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As an income shelter where you and your wife are excluded from benefitting from an offshore company

One of the main issues with using an offshore company are the anti avoidance rules that attribute income to UK shareholders or other beneficiaries who can benefit from offshore companies.

The conditions for these rules to apply are (broadly speaking):
  • There must be a transfer of assets by an individual
  • As a result of the transfer income becomes payable to a non-resident person.
  • The transferor must have power to enjoy that income in some way, or receive/be entitled to receive a capital sum.
  • The transferor must be ordinarily resident in the UK in the year of liability.

If all of these conditions are fulfilled, the income which becomes payable to the offshore company is deemed to be that of the individual who made the transfer, to the extent he has power to enjoy that income.

Power to enjoy income

Note that one of the above conditions is that the UK resident must have power to enjoy the income arising to the non-resident company (eg as a shareholder of the overseas company). Even if they did not actually receive any income from the company it is the potential to enjoy the income that is important. As such they would not have to actually receive any of the income at all.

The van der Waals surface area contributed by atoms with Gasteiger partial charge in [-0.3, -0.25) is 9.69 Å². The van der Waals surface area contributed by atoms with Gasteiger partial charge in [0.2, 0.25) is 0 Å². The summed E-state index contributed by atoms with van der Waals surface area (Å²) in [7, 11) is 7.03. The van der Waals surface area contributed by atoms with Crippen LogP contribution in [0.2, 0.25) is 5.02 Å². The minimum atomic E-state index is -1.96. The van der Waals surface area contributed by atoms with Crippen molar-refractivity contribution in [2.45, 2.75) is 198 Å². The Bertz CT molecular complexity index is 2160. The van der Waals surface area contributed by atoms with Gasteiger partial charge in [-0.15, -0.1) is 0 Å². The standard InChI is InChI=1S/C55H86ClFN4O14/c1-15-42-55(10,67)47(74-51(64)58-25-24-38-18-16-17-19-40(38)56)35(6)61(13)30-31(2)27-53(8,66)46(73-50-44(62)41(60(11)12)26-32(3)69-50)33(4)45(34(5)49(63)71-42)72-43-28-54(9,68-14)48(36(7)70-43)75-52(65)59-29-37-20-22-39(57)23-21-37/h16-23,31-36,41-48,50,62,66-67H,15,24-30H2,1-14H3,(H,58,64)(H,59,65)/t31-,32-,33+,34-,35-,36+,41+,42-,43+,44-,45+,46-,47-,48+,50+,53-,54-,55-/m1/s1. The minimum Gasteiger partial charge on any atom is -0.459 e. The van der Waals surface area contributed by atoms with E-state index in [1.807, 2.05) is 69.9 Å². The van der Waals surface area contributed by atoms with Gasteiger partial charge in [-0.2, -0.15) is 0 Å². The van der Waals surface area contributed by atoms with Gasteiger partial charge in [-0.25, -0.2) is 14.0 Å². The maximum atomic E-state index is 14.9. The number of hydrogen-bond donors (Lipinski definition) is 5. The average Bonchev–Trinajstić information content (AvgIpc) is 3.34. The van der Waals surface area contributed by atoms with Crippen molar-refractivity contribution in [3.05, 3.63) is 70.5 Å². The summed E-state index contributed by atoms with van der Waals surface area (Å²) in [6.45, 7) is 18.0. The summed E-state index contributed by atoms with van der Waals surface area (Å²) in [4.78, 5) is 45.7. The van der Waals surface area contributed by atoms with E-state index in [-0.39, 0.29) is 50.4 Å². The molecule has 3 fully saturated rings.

Therefore the simplest option for someone who wanted to use an offshore company tax efficiently could be to use the company for the benefit of their children, grandchildren or other family members. Providing the person who formed the company and their spouse were excluded from benefiting from the company they wouldn’t be caught by these anti avoidance rules.

In practice this would usually mean ensuring that the transferors weren’t shareholders in the company and that dividends from the company weren’t routed back to them from the real shareholders. This is all part and parcel of the economic circumstances supporting the actual reality with the individuals forming the company suffering the loss of income from the company.

By excluding themselves from benefiting from the company the income of the offshore company would not be assessed under these rules on them. The offshore company could therefore be an attractive shelter for foreign income.

Note that:

  • Capital gains could still be attributed to UK shareholders
  • Any dividends extracted from the company by UK resident shareholders would be subject to UK tax unless they were non domiciliaries claiming the remittance basis

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